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Days Sales Outstanding (DSO) calculation and definition

What is Days Sales Outstanding (DSO)?

Day Sales Outstanding (DSO) is a measurement of the average number of days a company typically takes to collect revenue once a sale has been completed. It’s a key performance indicator for analyzing accounts receivables. Usually completed on a monthly or quarterly basis (sometimes annually), DSO calculations can be highly beneficial once you understand the process for completing them.

Why is Days Sales Outstanding (DSO) important?

DSO is an indicator of how many average days worth of sales are tied up in receivables. If a company can lower their DSO, they can increase the cash available to their business for investments, payroll and purchasing.

How to calculate Days Sales Outstanding

You can calculate DSO by taking your Current Accounts Receivables Balance, dividing it by your Credit Sales Revenue During Measured Period, then multiplying that number by the Number of Days in Measured Period.

Let’s break that down into its component parts.

Measured Period:
As we mentioned above, DSO can be calculated on a monthly, quarterly or yearly basis. This will affect the Measured Period portion of the formula. If we are calculating monthly DSO, the measured period will be the number of days in that month, likewise for quarterly or yearly DSO.

Current AR Balance:
A company’s AR balance is the dollar value of their accounts receivable.

Credit Sales During Measured Period:
The dollar value of sales made during the period with payment agreed to be made later.

Days Sales Outstanding Calculation Example

Let’s say you run a B2B company that generates about $365 million in credit sales. We can say on average, one day’s sales is about $1 million. If your average AR balance for a given month is $48 million, that means you have 48 days worth of sales sitting on your book. DSO for the company is 48 days.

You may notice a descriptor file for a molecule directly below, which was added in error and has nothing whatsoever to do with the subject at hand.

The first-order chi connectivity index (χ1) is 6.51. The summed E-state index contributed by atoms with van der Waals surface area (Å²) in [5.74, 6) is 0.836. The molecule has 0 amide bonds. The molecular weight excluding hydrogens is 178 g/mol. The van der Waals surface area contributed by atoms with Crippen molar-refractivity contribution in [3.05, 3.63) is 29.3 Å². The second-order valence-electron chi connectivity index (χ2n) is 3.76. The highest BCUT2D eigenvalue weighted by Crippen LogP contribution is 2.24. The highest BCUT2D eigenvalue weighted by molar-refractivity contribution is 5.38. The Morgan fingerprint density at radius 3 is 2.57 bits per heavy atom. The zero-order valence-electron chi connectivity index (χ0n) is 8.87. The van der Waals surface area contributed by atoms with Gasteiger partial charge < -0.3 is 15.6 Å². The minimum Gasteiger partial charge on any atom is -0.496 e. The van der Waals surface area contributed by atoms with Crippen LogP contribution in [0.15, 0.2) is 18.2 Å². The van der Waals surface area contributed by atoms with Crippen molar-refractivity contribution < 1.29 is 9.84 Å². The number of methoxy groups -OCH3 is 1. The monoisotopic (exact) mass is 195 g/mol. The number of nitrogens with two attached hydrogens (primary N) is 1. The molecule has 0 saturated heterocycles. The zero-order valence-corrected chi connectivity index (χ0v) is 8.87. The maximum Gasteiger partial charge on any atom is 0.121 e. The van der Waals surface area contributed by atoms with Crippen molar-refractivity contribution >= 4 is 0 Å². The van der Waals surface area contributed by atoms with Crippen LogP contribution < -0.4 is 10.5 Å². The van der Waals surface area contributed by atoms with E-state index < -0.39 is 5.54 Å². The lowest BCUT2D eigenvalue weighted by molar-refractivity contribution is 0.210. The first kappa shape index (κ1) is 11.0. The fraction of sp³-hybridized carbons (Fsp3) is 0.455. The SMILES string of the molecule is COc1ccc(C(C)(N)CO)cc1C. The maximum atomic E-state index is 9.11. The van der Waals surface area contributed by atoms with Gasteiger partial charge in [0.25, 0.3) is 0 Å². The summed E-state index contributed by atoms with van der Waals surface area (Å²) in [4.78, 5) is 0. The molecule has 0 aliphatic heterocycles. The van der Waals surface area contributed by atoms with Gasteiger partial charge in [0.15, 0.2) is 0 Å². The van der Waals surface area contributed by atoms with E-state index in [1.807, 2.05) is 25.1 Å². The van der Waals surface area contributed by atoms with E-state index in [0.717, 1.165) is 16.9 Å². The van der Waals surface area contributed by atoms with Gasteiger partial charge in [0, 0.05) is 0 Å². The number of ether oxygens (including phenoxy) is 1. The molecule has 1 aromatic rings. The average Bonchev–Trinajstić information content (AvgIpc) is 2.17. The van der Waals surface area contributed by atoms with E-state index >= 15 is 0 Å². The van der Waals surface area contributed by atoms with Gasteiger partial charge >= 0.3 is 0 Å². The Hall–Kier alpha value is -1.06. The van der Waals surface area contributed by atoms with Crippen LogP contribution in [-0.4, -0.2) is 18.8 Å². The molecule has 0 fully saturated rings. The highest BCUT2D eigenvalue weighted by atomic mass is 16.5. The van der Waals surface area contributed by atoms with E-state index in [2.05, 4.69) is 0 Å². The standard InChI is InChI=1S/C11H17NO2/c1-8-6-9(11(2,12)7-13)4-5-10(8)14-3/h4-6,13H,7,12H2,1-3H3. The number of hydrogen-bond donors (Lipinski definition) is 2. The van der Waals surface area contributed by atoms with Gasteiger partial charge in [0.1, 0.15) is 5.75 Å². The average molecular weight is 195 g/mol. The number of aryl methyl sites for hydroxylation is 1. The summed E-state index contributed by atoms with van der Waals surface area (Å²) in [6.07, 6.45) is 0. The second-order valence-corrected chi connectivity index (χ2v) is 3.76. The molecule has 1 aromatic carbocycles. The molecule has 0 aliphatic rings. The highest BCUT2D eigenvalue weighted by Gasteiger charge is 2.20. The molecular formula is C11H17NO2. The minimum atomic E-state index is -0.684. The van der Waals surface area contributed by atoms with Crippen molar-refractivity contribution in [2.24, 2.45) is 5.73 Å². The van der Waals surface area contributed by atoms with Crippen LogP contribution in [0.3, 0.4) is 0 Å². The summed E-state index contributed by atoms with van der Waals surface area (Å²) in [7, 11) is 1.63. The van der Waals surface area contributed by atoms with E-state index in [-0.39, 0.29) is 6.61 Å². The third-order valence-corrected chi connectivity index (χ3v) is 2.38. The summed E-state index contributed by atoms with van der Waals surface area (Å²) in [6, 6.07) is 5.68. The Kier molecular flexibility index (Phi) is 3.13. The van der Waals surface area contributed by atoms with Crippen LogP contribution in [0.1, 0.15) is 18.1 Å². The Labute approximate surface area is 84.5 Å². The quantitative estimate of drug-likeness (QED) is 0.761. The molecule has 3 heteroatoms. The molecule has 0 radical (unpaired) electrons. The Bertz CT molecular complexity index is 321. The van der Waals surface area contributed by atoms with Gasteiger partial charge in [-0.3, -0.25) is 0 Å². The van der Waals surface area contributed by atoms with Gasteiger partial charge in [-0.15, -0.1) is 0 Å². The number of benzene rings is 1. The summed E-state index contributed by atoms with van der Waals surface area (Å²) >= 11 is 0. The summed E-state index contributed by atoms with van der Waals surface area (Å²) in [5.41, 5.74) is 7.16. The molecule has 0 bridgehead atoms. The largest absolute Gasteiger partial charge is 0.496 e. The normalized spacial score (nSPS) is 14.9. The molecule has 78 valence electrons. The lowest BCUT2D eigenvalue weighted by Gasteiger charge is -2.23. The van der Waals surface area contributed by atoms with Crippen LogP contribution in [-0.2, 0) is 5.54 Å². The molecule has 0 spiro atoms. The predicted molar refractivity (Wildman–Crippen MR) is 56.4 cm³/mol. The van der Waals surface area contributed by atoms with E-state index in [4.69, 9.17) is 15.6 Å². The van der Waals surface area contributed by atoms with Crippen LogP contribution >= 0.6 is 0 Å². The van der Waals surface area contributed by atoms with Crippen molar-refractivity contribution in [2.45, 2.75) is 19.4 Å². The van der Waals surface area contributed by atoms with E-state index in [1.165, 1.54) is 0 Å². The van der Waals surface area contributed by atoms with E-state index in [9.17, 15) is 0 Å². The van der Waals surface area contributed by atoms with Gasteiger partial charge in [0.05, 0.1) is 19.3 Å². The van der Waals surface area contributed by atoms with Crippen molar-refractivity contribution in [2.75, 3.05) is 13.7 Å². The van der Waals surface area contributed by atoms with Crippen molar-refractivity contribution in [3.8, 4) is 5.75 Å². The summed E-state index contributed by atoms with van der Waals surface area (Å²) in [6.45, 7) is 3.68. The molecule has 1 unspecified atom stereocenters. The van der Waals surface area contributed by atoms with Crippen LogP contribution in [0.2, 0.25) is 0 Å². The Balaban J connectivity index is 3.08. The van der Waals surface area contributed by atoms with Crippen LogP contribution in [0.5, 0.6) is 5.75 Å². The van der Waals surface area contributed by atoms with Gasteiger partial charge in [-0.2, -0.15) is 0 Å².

Days Sales Outstanding Limitations

Days Sales Outstanding is often confused for “the time it takes to fully collect unpaid invoices.” Mathematically, there is no direct relationship between DSO and the number of days it takes a company to get paid. DSO is a measurement of the number of an average day’s sales that are tied up in receivables awaiting collection.

What is a Good Days Sales Outstanding Ratio?

The average DSO varies wildly by industry, as demonstrated by recent research from The Hackett Group:

Average Days Sales Outstanding by Industry

Many companies will try to establish a benchmark for DSO in their industry and compare themselves with that. Companies will also monitor their DSO and take note of any changes as indicators of the changing efficiency of their AR processes. 

How to improve your DSO

Companies can lower DSO is by automating and optimizing their order-to-cash process.

How to use DSO more effectively

DSO is valuable as a shorthand indicator that helps a company understand how their accounts receivable collections process compares to others in their industry. Changes in DSO (up or down) reflex changes in key inputs from a company’s balance sheet. 

The best way to use DSO is to put it in context. And the Collection Effectiveness Index (CEI) is one of the best contextual indicators for DSO that there is. Learn more about CEI here: https://www.billtrust.com/resources/library/collection-effectiveness-index-telling-the-entire-credit-and-collections-story/

Want to learn more about how accounts receivable automation from Billtrust can help lower your company’s DSO? Simply fill out the contact form.

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